Jenna Leigh Teti - You have a wide variety of images on this site. How do you manage this diversity in your artwork?
John J. Teti Sr. - As a surfer. You see, a surfer has no control over the shape, height, weight, volume, speed, or force of the wave. And whether we care to admit it or not, that’s true of life in general. The illusion of being in charge of our destiny permeates our consciousness. That’s probably a good thing or we would all go mad. So I suppose you could say I’m a bit of a madman – at least when it pertains to making art. When I realized that I wasn’t in charge and that trying to pigeonhole my image making was counter-productive, I became at ease with all the diversity. More important, when I became aware that I wasn’t even in charge of my attempts to pigeonhole my artwork, I became at ease with myself.
JLT – That sounds as if you’re saying that art simply happens.
JJT – Exactly! Waves on the ocean happen. Yeah, we can explain all the science behind it and consequently explain away what can’t be explained. Again, if we don’t, we go bonkers.
JLT – I’m intrigued by the surfer analogy. Will you elaborate?
JJT – Sure. The surfer waits for waves that he can ride to the shore, which is the destination of that particular journey. The shore, however, is actually where the real fun is over. Although he/she can feel a sense of lingering delight or satisfaction that he has ridden according to a certain standard – the intense involvement and sustained exhilaration comes from the ride. Swim out – wait, look, feel, - RIDE – reach the beach. The Ride is why real surfers surf. Fortunately, I’ve had the luxury of being an artist “Surfer Dude”. I don’t do it for money or recognition. I do listen to respected critics of my images but only to help me meet my own standards. I do it for the Ride.
Lets face it . . . (pauses) . . . do we really need any more images in our world? And is there any work of art that can compare to Beethoven’s Ninth Symphony. In fact, you can download all nine of Beethoven’s symphonies on iTunes for $7.99. I’m not arrogant enough to think that my own artistic output has any more importance or monetary value than a grain of sand on the Sphinx. So if you take money and fame out of the equation – what’s left? For me . . . Surfing.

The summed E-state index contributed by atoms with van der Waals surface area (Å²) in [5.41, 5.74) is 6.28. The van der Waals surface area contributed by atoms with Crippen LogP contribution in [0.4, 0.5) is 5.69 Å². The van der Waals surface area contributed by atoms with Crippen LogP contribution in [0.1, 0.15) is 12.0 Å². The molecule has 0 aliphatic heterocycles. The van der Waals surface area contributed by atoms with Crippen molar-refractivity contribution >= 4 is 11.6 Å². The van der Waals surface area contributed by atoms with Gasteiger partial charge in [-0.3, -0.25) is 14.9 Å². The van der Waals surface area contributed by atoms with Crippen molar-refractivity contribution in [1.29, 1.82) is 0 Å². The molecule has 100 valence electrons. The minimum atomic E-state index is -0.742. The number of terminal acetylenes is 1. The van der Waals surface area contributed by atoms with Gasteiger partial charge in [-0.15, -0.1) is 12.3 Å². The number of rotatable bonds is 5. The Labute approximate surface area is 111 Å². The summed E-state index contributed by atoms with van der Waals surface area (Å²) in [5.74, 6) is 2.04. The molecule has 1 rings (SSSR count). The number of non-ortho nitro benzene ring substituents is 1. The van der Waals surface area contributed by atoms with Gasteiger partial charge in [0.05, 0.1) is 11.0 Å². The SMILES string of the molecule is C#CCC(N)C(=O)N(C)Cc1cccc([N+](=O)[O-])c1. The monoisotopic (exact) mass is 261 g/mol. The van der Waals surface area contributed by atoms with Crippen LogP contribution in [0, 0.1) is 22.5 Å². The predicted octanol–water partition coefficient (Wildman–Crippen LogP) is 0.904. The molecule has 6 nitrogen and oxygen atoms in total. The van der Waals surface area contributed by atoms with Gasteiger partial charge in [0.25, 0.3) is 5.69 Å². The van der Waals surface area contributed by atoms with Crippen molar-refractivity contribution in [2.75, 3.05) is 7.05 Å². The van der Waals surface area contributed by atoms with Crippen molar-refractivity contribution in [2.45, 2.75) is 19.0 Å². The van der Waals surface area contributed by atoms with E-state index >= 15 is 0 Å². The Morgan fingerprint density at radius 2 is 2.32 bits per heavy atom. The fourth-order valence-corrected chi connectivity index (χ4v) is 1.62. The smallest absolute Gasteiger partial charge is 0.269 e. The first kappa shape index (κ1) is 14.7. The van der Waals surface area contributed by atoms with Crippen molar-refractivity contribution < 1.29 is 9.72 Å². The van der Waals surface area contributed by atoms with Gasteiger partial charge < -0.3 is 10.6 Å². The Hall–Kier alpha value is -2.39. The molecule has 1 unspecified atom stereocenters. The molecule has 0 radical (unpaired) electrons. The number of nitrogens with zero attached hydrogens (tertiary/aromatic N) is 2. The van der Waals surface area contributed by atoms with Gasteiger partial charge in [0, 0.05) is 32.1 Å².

JLT – Can you be more specific?
JJT – Yes. One can keep busy by compulsively riding every wave that comes along but there is a very low return on invested effort in doing that. So you wait for a wave that has the potential for a challenging ride. One that stretches you a bit (so that you don’t get bored) yet won’t bury your head on the bottom (anxiety is not much fun). Same with image-making. You have to be there, out in the ocean of images, involved in some way, in order to catch the right wave when it comes. Then you act – you ride it.
JLT – So this is what works for you?
JJT – Yes. Please understand that this is not a universal prescription for making images. Many artists need the drama, angst, ‘Sturm und Drang”. And I have to admit that thanks to movies and TV, I for a long time thought that that was the only way to be a “real” artist.
JLT – What changed your approach?
JJT – My father’s death in 2002. In a very unique way, the five weeks that he was in the coma that preceded his death and the months after, was the most fulfilling time of my life. Thanks to a few well chosen words from my wife Bonney, I had the revelation that none of the events surrounding my father’s ordeal were about me. Imagine that! (Laughs) That intuitive flash led to an extended period of living in the moment. My thought was that this was what it’s like to lose a loved parent. Here it was – right here – right now. There was a sense of timelessness. Life couldn’t be any other way than it was. I began to lose many of the “shoulds” in my life. I rode waves of grief as if on a surfboard. When people said to me, “It must be hard”, I thanked them for their sympathy. I felt awkward telling them that it was easy. It was easy because I didn’t fight the grief. It was as natural as riding waves on the ocean.
JLT – Are you saying that you didn’t hurt emotionally!?
JJT – I am absolutely NOT saying that. The grief was intense but I didn't hold onto the belief that it shouldn’t be. After all, I had lost a father that I loved very deeply – of course it hurt. It was simply life happening and I embraced it fully.
JLT – And your art changed?
JJT – It became more intuitive, more spontaneous. When images are not “about me” they stand alone as unique creations. Wanting your artwork to be about you is like trying to live through your children - a lot of suffering for you and your kids.